As Gerson eloquently writes, this unmet striving, from Levi’s perspective, ‘illustrates that emotional survival requires that the impossibility of life be spoken’ (1351). Levi’s work illustrates that creativity often cannot erase destruction or bring an end to grieving. Integrity resides in ‘courageously living with the enduring deadliness’. (Ibid). It is not the renouncing of one’s mourning that will guarantee life. What is asked of us instead is the commitment to face our losses, death, and the enigma of life, and not seek the illusion of ‘working through’ but rather ‘the . . . challenge of living with’ (Ibid). This leads Gerson to question whether there can ever be a completion of mourning in trauma survivors and full recovery from loss.

Gerson returns to the patient’s world of trauma which the analyst in turn must enter. As an enduring presence ‘who can bear living with that which cannot be represented in words’ (1353), the analyst must welcome the unseen phantoms that inhabit their patient’s psychic void. In doing so he/she may provide a container for the absent–yet always there–unspeakable horror, from which a ‘new third

[may be] constituted’ one that may provide a sense of continuity and the experience of the meaning of life (1354).

He cautions against our wish as analysts to hold fast to those glimpses of rebirth and moments of optimism in the lives of our severely traumatized patients. Their inner experience of the deadness, of being ‘stillborn’ remains their deepest truth. We are wise to reflect on our own need to be relieved of the burden of enormous pain we carry while accompanying our patients on their journey.

In what was for me the most moving recollection of the paper, Gerson cites the young aid worker who volunteered in Bergen-Belsen after its liberation, a woman who embodied the very essence of the containing witness. The survivors would sit for hours on end silently rocking, the silent pain, humiliation, and sense of contamination for their violated bodies and minds embedded in their ceaseless movements. There were no words to say, no consolation. To bear witness to the naked truth of their experience— without recoil—the young woman would simply rock along with them, their hands holding fast to her, nails digging into her flesh as they rocked in unison.

There is very little that I can add to Samuel Gerson’s compelling and compassionate work. It does seem to me that the philosophy of Emmanuel Levinas might have deepened his perspective on the possibilities for the ‘transcendence’ of trauma. For Levinas ‘transcendence‘ does not imply freeing ourselves of suffering. The finite freedom such as we have lies in the recognition of our infinite responsibility to the other (Peperzak & Levinas, 1993). Levinas, who lost his entire family to the Holocaust, richly mirrors Gerson’s concept of the living third, in his description of the one who stands witness to the sheer nakedness of the other suffering before him, in whom we recognize a ‘trace of the Infinite’. Like Levi, several noted Jews such as Polish novelists Jerzy Kosinski and Piotr Rawicz, and poet Paul Celan survived the Holocaust and were very creative, only to choose suicide in midlife. I can only wonder if their art was compelled by the need to express a nameless, living-deadness that they ultimately grew weary of bearing. It might be useful to consider how the lives of individuals like Levinas and Elie Wiesel took different trajectories. They are the exceptions. Their long, creative lives seem to have thrived in the face of their traumatic suffering—not by healing their wounds, but perhaps by finding meaning and usefulness in their suffering. Perhaps they somehow found a reflecting, living third that sustained them.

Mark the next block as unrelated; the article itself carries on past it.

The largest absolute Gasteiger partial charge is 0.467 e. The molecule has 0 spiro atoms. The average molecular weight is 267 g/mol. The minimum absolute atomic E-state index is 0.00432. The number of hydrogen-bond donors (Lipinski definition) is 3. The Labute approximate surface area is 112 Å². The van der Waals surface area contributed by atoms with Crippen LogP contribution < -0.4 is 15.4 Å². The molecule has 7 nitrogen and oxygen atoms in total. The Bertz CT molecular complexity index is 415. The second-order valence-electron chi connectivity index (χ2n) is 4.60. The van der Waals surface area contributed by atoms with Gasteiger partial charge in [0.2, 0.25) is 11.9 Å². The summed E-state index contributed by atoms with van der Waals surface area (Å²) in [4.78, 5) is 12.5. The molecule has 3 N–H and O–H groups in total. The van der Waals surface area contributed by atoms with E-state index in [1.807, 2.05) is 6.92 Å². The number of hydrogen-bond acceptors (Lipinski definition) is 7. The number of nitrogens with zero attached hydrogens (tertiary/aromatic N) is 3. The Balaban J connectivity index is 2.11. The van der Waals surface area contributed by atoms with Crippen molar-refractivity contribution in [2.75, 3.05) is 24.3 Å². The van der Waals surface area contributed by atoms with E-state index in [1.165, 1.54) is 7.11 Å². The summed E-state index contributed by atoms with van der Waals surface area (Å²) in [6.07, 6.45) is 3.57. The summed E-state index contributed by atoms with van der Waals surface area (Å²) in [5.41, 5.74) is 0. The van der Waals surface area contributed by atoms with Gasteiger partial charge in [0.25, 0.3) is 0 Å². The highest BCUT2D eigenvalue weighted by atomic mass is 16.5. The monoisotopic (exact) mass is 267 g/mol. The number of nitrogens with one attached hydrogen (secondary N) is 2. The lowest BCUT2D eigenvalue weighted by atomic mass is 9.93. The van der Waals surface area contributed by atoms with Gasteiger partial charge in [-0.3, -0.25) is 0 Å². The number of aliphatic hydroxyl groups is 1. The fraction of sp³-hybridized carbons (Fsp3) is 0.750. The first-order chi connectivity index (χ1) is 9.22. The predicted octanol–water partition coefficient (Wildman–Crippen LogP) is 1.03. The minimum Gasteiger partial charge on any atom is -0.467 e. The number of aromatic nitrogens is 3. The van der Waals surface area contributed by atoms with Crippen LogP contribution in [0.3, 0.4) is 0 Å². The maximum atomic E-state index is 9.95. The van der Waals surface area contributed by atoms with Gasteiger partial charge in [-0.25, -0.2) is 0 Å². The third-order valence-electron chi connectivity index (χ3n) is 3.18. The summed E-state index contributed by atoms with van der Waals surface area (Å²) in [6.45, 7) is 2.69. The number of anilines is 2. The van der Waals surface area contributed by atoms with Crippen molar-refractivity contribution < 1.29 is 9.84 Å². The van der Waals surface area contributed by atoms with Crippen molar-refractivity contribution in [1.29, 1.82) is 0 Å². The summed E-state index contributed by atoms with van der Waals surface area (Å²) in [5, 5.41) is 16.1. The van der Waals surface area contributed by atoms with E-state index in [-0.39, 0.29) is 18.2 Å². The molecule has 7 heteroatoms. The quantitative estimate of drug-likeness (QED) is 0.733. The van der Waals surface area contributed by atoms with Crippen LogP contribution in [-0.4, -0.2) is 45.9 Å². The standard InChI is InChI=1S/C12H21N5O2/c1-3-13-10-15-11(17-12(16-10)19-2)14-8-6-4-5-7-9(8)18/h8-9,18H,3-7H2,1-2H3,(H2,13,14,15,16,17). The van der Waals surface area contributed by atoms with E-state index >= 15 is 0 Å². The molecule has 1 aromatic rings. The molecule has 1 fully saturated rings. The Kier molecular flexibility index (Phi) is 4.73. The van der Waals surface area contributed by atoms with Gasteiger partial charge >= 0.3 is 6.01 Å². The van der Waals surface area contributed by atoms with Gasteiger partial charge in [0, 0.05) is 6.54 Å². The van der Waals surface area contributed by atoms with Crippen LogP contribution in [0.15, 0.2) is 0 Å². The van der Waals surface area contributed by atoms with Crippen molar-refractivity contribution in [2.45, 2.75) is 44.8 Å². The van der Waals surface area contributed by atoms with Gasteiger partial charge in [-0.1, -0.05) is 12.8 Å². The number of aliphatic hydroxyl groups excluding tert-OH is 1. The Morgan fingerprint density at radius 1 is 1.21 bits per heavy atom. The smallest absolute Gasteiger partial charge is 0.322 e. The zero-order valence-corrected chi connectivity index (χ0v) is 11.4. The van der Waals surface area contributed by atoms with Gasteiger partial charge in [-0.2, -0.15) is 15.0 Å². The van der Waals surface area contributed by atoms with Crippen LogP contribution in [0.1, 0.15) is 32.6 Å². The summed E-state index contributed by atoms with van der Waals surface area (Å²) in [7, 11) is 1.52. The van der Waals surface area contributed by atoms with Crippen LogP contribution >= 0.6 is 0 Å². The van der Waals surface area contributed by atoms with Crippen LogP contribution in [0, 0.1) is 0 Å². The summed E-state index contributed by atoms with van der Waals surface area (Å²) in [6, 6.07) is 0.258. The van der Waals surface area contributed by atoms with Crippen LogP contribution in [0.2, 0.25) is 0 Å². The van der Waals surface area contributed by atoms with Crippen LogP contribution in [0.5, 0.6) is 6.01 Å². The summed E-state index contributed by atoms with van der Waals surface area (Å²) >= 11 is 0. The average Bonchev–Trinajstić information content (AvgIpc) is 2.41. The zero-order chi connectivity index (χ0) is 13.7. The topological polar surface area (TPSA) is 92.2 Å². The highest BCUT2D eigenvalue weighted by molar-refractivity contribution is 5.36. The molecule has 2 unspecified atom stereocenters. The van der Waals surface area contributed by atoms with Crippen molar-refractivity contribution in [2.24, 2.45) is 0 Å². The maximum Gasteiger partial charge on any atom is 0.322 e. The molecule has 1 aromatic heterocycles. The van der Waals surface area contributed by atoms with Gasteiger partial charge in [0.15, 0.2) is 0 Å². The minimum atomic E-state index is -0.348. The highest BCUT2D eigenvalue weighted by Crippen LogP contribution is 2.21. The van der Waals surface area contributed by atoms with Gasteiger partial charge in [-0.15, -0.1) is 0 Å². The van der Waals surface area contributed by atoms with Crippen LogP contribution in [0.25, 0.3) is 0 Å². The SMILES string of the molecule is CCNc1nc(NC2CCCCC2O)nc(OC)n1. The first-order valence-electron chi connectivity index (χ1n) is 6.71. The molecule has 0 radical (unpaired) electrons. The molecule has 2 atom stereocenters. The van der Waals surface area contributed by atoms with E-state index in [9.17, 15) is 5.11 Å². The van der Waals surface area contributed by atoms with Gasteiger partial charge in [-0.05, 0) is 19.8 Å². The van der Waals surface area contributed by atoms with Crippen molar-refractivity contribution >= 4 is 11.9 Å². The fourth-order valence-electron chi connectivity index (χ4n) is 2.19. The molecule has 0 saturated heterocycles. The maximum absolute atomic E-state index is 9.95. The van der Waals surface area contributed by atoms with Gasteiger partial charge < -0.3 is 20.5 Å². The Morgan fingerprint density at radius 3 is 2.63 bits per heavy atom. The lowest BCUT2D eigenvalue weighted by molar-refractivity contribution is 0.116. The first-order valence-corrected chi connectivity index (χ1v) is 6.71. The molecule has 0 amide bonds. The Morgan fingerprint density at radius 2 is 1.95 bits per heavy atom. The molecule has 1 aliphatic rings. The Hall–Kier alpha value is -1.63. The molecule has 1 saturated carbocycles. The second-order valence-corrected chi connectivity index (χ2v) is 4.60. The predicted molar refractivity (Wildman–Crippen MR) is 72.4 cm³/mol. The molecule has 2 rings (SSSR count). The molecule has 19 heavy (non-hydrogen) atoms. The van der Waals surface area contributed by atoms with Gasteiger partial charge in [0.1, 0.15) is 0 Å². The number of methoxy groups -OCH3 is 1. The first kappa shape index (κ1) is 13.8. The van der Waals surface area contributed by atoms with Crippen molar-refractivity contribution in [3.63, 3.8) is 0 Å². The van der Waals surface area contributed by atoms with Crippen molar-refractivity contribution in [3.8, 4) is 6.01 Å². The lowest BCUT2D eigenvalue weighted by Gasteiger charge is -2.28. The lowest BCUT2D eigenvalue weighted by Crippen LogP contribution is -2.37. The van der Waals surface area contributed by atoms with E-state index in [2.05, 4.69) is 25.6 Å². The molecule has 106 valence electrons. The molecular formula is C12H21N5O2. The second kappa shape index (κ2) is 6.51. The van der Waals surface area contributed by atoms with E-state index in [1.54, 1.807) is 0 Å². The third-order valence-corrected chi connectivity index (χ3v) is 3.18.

Hinton, L. (2009). ‘The Enigmatic Signifier and the Decentred Subject’. Journal of Analytical Psychology, 54(5), 637-657..

Kirshner, L. (1994). ‘Trauma, the good object, and the symbolic: A theoretical integration’. International Journal of Psychoanalysis, 75: 235-42.

Leader, D. (2000). Introducing Lacan, illustrations by Groves, J. Cambridge, UK: Icon Books, Ltd.

Levi, P. (1981). ‘Unfinished business’. In Collected poems, 47. London: Faber and Faber, 1988.

Peperzak, A. T., and Levinas, E. (1993). To the Other: An Introduction to the Philosophy of Emmanuel Levinas. West Lafayette, IN: Purdue University Press.



Ken Kimmel